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The main findings from the meta-analysis1 was that classes with online learning (whether taught completely online or blended) on average produce stronger student learning outcomes than classes with solely face-to-face instruction. The mean effect size2 was +0.20, p < .001.
• There was no significant difference between students learning purely online compared with those learning the same material through traditional face-to-face instruction (mean effect size +0.05, favoring online but not significant)
• Blended instruction (combining online and face-to-face elements) had a larger advantage relative to purely face-to-face (mean effect size +0.35, favoring blended, p < .0001)
• Effect sizes were larger for studies in which the online instruction was collaborative or instructor-directed than in those studies where online learners worked independently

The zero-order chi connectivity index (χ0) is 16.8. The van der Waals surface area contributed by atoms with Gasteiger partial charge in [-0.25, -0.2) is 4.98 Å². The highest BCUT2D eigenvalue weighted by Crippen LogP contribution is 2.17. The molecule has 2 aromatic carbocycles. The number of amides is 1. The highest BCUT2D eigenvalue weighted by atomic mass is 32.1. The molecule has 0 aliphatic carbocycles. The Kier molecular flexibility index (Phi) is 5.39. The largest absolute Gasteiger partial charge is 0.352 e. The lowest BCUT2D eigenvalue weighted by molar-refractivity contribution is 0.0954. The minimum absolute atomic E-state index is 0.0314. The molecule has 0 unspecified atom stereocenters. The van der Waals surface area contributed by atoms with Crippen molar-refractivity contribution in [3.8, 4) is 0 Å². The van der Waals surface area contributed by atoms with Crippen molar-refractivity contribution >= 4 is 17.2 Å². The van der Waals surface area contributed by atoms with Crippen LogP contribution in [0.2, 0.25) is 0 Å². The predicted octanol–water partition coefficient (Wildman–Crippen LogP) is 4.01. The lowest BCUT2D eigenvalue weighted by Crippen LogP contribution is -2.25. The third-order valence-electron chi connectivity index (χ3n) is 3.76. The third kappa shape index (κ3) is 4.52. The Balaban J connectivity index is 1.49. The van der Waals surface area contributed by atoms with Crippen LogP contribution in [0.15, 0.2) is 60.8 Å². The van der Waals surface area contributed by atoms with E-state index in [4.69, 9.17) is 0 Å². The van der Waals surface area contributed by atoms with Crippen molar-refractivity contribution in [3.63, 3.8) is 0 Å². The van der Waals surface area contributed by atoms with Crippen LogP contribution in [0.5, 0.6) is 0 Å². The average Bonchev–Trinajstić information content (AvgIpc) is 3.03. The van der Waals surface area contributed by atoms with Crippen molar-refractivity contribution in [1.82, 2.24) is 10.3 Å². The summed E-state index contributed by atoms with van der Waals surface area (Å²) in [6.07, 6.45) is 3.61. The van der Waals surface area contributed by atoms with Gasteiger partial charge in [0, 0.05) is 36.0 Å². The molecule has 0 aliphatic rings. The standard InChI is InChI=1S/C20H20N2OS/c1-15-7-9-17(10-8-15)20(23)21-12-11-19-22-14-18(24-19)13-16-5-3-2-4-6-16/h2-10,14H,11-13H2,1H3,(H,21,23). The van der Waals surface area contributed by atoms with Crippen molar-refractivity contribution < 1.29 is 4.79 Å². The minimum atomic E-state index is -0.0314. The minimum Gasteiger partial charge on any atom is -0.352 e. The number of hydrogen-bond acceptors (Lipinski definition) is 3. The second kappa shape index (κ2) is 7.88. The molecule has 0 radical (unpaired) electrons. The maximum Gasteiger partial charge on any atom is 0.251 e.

View Dr. Means ELI presentation: Blended Learning Designs: A Learning Science Perspective
1 U.S. Department of Education, Office of Planning, Evaluation, and Policy Development, Evaluation of Evidence-Based Practices in Online Learning: A Meta-Analysis and Review of Online Learning Studies, Washington, D.C., 2010: http://www2.ed.gov/rschstat/eval/tech/evidence-based-practices/finalreport.pdf.
2 An effect size is similar to a z-score in that it is expressed in terms of units of standard deviation. It is defined as the difference between the treatment and control means, divided by the pooled standard deviation.